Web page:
Tips & Tricks
Windows XP has a default hardware profile that loads drivers for all your installed hardware. If you have an older PC there will be times where you won’t want all hardware to be functioning, for instance when watching a DVD. To avoid choppy playback as a result of resources being consumed by loaded drivers, applications and services, here’s how to set up a custom hardware profile.
Open the System applet through the Control Panel. The Hardware tab gives access to the Device Manager, as well as driver signing options and hardware profiles.
Click the ‘Hardware Profiles’ button to open the Hardware Profiles window. You can view available profiles and configure how hardware profiles will be displayed during the boot process.
With ‘Profile 1 (Current)’ selected, click ‘Properties’ to configure basic settings, such as specifying whether the system is a portable computer. Then click ‘OK’.
Click ‘Copy’. In the Copy Profile window, give the new profile a descriptive name, such as ‘Basic’, and click ‘OK’ to create a second, identical profile you can configure with different settings.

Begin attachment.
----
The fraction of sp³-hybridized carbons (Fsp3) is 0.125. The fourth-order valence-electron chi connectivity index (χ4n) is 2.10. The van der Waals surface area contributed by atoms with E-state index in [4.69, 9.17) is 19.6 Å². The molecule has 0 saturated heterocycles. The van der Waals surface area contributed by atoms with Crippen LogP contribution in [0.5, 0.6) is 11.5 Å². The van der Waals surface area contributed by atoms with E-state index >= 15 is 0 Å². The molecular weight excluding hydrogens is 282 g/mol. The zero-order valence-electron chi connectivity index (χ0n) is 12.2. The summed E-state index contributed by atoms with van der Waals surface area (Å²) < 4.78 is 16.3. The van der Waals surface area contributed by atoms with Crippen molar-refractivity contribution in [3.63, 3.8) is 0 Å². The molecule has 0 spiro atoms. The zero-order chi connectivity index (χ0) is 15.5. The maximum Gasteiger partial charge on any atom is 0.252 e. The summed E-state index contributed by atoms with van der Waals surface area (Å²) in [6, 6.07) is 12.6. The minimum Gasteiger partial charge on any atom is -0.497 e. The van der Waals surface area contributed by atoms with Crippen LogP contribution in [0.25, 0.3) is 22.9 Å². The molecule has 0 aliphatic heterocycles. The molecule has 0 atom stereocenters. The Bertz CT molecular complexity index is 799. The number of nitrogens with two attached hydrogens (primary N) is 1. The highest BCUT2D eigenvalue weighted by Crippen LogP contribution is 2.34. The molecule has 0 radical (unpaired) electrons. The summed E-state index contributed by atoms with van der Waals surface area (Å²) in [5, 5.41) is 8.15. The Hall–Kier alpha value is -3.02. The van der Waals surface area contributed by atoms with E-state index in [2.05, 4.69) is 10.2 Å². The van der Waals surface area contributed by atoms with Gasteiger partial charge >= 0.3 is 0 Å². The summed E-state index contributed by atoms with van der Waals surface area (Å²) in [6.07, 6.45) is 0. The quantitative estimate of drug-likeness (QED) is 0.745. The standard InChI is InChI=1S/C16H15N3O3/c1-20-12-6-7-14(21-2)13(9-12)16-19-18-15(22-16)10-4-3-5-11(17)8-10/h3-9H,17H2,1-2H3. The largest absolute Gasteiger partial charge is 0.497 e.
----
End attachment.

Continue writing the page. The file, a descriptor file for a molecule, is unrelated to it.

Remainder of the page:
Click OK to close the applet. Reboot Windows XP. From Hardware Profiles, select the new profile, then log on. Open the System applet, return to the ‘Hardware’ tab, click ‘Device Manager’.
Expand a device type such as ‘Network Adapters’, then right-click the device and choose Disable or Enable – if disabling, click ‘Yes’. Disabling devices frees up resources for this profile’s specific job.
You don’t always have to be in front of your PC to access it. Here are a few handy ways to remotely tap into your PC’s workspace, whether you’re away and need to check in with your work or home PC or just need someone else to come to your rescue.